• Ecological Design Principles For A Mixed-Use Development In Tucson, Arizona

      D'Arcy, Gerard (The University of Arizona., 2006)
      This report explores the process of designing sustainable mixed-use communities in Tucson, Arizona. It is intended as a primer for the ecological design of large buildings in a hot/arid climate region. It combines and expands on the concepts and relationships between sustainability and mixed-use development in Tucson and provides this information in order to elevate the discussion on these issues as directly related to future development of the Tucson urban core. A particular site in downtown Tucson is subject to a design proposal that responds to the city’s desire for this type of development while working in line with the current city models and ordinances. Furthermore, the final design attempts to meet the objectives for optimizing opportunities regarding the implementation of ecological design principles such as natural ventilation, natural day lighting and water conservation. The major motivation behind the following report is two fold; It illustrates the environmental condition that exists in Tucson today (physical and political) and outlines an approach to design that seeks to ensure that future generations enjoy continued access to the world’s natural resources.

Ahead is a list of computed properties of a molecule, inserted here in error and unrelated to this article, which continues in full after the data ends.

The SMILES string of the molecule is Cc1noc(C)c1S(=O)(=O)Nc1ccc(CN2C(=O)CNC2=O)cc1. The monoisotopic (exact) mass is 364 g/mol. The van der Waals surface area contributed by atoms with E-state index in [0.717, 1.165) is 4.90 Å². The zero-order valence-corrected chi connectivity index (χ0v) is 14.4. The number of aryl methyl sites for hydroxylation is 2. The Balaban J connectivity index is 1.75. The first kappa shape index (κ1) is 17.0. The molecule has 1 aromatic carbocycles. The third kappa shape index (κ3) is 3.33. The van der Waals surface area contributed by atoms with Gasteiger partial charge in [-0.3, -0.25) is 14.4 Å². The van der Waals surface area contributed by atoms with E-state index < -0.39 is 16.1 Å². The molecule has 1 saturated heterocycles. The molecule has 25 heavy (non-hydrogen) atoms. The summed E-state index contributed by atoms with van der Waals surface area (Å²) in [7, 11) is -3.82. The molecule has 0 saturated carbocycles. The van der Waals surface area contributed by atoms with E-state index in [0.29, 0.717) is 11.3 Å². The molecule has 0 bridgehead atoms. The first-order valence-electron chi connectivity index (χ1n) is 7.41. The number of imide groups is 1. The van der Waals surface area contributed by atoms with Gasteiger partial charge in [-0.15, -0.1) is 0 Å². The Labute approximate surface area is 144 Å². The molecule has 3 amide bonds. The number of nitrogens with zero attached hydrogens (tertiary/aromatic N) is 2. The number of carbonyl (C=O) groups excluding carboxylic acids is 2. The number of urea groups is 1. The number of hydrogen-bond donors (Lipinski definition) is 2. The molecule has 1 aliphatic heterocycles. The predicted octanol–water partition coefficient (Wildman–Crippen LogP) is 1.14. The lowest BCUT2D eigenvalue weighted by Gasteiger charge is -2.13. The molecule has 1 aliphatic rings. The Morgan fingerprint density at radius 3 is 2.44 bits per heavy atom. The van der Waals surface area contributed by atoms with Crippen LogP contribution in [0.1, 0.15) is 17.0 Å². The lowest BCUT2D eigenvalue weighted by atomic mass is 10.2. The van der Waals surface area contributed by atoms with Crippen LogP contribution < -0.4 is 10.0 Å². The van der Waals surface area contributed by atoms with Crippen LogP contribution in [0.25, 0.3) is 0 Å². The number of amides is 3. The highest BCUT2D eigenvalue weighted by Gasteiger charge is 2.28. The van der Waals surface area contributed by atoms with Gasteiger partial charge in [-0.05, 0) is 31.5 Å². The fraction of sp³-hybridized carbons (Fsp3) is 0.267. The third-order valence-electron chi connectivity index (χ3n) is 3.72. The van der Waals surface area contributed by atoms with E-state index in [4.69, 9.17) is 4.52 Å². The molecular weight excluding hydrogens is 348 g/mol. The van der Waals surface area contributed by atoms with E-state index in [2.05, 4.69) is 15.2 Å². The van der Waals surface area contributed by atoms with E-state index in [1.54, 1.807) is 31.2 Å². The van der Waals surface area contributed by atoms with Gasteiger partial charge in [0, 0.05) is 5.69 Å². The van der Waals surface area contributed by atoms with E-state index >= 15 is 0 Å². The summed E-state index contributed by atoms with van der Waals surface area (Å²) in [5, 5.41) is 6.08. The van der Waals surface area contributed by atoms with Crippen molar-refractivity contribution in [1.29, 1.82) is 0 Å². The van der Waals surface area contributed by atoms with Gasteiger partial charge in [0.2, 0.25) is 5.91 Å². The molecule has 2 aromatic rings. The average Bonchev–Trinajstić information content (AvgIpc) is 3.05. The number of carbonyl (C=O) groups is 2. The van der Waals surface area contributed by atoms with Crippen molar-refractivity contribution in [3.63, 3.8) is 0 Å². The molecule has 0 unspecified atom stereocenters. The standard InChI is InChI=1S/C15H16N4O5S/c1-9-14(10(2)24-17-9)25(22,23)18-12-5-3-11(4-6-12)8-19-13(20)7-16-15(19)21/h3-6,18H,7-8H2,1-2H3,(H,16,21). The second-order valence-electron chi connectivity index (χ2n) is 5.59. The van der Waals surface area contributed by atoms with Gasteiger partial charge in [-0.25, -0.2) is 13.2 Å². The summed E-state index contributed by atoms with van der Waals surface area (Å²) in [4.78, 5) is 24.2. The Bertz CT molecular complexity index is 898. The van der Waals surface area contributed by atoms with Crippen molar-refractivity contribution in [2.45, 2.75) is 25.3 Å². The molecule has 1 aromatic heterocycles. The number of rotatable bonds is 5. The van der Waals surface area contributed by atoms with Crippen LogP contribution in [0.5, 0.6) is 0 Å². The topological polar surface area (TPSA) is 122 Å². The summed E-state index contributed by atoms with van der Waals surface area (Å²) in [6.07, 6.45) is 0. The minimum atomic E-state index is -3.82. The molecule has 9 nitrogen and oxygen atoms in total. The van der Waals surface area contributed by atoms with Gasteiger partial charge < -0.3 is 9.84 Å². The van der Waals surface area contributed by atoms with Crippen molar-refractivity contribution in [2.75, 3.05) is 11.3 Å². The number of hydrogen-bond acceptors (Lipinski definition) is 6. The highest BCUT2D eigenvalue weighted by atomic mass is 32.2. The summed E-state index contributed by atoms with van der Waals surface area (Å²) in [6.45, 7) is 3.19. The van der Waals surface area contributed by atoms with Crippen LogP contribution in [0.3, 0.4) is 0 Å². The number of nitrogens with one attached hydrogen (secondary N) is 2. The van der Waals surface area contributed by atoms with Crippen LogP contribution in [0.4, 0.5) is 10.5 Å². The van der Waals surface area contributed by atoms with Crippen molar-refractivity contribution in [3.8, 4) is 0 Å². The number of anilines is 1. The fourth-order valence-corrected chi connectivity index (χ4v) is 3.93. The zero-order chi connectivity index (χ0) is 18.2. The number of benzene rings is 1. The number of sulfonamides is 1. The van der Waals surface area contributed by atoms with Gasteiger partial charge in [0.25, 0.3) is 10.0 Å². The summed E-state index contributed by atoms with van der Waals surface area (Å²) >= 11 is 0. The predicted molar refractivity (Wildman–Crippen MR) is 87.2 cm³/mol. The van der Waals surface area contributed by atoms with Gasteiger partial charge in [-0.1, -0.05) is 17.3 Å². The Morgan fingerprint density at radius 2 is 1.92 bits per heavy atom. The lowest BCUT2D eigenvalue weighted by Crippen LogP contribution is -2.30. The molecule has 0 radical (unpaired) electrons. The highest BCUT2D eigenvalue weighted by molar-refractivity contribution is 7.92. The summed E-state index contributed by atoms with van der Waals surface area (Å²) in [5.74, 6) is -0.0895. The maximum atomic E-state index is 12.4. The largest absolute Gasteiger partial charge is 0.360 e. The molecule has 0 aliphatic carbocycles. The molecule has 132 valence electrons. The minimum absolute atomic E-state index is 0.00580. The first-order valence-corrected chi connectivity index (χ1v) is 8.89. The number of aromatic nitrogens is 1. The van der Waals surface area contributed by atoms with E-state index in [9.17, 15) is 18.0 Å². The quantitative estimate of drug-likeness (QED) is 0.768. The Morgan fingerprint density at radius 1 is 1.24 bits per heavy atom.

• Ecological distribution of the mammalian fauna of the Desert Biology Station Area

      Drabek, Charles Martin, 1942- (The University of Arizona., 1967)
    • An ecological study of the vertebrate animals of the mesquite forest

      Arnold, Lee Weight, 1914- (The University of Arizona., 1940)